EVage raises $28M to be a driving force in India’s commercial EV revolution

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The homogeneity of factors in India – specifically, climate change policies, fuel costs and skyrocketing demand for e-commerce – has set up ideal conditions for startups like the all-electric commercial vehicle startup EVage.

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The startup, which has already supplied five EV trucks to Amazon India’s delivery service partner and plans to provide “in the thousands” more by the end of the year, will raise $28 million led by new, according to one investor. The seed of the round is raised. US-based VC Revue Capital. EVage will use the funds to complete its production-ready factory outside Delhi in the first quarter of 2022 and ramp up production to meet growing demand.

EVage’s flagship vehicle is a one-ton (2,000 lb) truck that was designed for India’s commercial delivery market using feedback from its partnership with Amazon. The truck is developed on Evage’s industry-ready EV platform, which the company says allows it to build many different types of high-quality vehicles at a much lower cost than other OEMs. The startup plans to manufacture vehicles in “modular micro manufacturing” factories, similar to Arrival’s microfactories, which should have a smaller carbon footprint and require less capital to produce vehicles than traditional OEMs.


Result: EVage aims to pass those savings on to its customers.

Finding a way to make production affordable for scaling up is critical, and the opportunity and demand for scaling up electric vehicles in India is enormous.

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India’s transport minister Nitin Gadkari, who says Olaf Sakers, general partner of RW Capital and future Eways board member, was a high-level hand in announcing Eways’ deal with Amazon, aiming to keep 30% private for the country. has kept. Electric cars, 40% buses, 80% two-wheelers and three-wheelers and 70% commercial vehicles by 2030.

A range of incentives such as rapid adoption and manufacturing of (hybrid and) electric vehicle schemes (FAME-I and FAME-II) Help by providing subsidies to electric two-wheelers and commercial or transit-related four-wheelers. The FAME-II subsidy is applicable only if the OEM procures 50% of the components from local manufacturers, which helps boost the supply side as well.

Two more three-wheelers are already moving towards that goal, especially as companies such as Ola Electric have set up a massive factory for e-scooters and Hero Motorcorp, one of the country’s largest micro-EV makers, has set up a factory in Taiwan. made a deal with. Battery swapping company Gogoro to build battery swapping network in India. Four-wheelers are a bit slow in the market, in part because the average passenger isn’t buying an electric car. Suckers said the path to adoption of electric four-wheelers is more likely to be through commercial roads.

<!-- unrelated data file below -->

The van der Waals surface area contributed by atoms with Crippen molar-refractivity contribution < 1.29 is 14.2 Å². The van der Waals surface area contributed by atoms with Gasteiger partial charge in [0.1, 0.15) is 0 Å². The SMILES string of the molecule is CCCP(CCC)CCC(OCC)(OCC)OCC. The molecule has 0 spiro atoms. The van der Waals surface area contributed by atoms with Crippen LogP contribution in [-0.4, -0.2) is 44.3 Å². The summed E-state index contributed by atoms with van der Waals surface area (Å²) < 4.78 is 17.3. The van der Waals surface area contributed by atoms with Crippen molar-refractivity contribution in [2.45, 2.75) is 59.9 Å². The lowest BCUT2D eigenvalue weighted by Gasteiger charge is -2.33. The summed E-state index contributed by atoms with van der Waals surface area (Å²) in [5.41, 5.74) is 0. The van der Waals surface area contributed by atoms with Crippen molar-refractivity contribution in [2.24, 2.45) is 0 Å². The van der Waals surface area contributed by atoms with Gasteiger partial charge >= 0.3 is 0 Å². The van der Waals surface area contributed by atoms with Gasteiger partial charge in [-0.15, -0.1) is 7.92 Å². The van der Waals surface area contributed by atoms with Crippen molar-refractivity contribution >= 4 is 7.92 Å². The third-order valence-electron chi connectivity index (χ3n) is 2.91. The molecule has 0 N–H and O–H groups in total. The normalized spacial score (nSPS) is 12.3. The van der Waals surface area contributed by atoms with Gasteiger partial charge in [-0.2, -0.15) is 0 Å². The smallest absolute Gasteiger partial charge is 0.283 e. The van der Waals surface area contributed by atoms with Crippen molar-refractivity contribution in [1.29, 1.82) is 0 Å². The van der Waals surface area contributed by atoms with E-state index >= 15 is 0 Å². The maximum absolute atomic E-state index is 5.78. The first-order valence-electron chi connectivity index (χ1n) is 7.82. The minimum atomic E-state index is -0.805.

India’s e-commerce market is exploding, especially as global companies are expanding their presence in the country and a mobile-first country full of smartphone users has become extra comfortable with easy digital transactions. Amazon invests $6.5 billion Since entering India in 2013, and Walmart entering the country through its $16 billion acquisition of startup Flipkart. Those companies, along with national and local delivery companies, want to partner with Indian OEMs that can meet the unique demands of the Indian market.

“There are some electric vehicles that operate in developed markets like the US and Europe, and you see companies like Rivian selling logistics fleets for those use cases, but the Indian logistics needs in the Indian market are very broad. are different,” Sakers told Nerdshala. “It requires a variety of problems to be solved, and so we see a huge opportunity to build custom-built vehicles for these types of use cases.

Sakers noted that from a pure engineering point of view, for example, vehicles from Eaves need not meet the same standards as in the West in terms of being certified to drive at highway speeds, as rarely in India. Vehicles go above 40 mph. That means everything from motor requirements to battery size and types of materials you make with different, and potentially much cheaper, suckers added.

“The total cost of ownership savings for customers is significant,” Sakers said. “They’re not only doing it for optic reasons, they’re also doing it for pure economic reasons. In India, if you produce a certain amount of emissions, you can’t work at certain times of the day in cities. So if you are operating electric vehicles it also improves your ability to operate a logistics fleet.”

“There aren’t many startups that fit this mold, which is why we’re putting so much capital into EVage,” Sackers said. “The demand for vehicles in this segment in India is half a million per annum. Taking production to the hundreds of thousands is going to be a challenge for the company, but it is also a huge opportunity.”

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